Diana L.


Nine years ago.
I was six,
You were ten.
Just four years older, but so much braver.
We biked in circles.
Laughing, yelling, screaming.
So young, so free.
Almost invincible.
My pedals slowed, you still rushed ahead.
Finally, I reached you.
Lying on the grass in a crumpled heap.
Blood so red —
Contrasting against the grey and green.
A man stood over you.
"Is this your brother?"
I stood there staring, not believing.
What had happened?
I couldn’t think.
What should I do?
"Go get your parents."
An order.
Tears streaming.
I ran.
Helmet clanking.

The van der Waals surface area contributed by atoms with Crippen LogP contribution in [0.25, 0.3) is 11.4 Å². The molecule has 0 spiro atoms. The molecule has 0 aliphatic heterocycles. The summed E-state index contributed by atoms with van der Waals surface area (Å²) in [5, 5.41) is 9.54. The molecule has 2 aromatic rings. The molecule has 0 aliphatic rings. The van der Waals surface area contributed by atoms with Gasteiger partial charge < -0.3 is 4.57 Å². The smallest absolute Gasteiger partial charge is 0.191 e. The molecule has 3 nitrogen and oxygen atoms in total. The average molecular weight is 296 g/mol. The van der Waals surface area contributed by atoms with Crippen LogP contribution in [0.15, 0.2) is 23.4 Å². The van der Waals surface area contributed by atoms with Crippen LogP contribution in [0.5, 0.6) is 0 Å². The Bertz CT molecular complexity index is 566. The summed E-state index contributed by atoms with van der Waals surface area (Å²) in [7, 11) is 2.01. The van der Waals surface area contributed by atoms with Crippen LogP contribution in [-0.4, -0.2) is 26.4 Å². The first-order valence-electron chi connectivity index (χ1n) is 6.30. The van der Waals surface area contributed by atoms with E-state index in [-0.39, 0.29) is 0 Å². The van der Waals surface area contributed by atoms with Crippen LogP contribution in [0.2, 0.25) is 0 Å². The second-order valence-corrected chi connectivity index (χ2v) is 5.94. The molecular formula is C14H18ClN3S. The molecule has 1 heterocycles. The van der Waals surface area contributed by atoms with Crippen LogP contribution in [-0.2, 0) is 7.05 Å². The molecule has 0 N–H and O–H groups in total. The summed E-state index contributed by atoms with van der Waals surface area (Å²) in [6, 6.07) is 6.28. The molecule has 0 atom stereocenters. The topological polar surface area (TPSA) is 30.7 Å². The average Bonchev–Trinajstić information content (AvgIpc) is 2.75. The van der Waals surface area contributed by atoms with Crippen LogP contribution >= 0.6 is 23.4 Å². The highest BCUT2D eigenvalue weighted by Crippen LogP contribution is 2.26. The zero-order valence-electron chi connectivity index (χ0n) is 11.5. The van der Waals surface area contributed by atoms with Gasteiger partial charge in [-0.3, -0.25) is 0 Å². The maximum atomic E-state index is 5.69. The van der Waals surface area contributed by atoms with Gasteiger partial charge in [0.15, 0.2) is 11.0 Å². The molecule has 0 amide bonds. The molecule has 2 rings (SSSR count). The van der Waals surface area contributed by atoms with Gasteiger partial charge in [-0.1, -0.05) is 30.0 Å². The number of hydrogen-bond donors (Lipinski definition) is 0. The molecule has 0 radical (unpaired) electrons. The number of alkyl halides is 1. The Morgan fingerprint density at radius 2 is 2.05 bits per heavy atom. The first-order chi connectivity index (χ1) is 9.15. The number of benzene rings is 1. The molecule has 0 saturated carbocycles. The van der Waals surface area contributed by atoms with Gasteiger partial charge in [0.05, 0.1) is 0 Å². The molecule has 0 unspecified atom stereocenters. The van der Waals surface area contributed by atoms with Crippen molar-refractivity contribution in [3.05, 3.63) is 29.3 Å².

I ran.
Thoughts spinning.
I ran.
But to this day I still regret,
That I didn’t react sooner,
That my legs weren’t longer,
That I couldn’t run faster.
And now, when I see your scar,
Still on your face — a reminder.
Never leaving, never fading.
Like the guilt which is still here,
Inside me.
Forgive me.


Copyright 2002-2008 Student Publishing Program (SPP). Poetry and prose 2002-2008 by individual authors. Reprinted with permission. SPP developed and designed by Strong Bat Productions.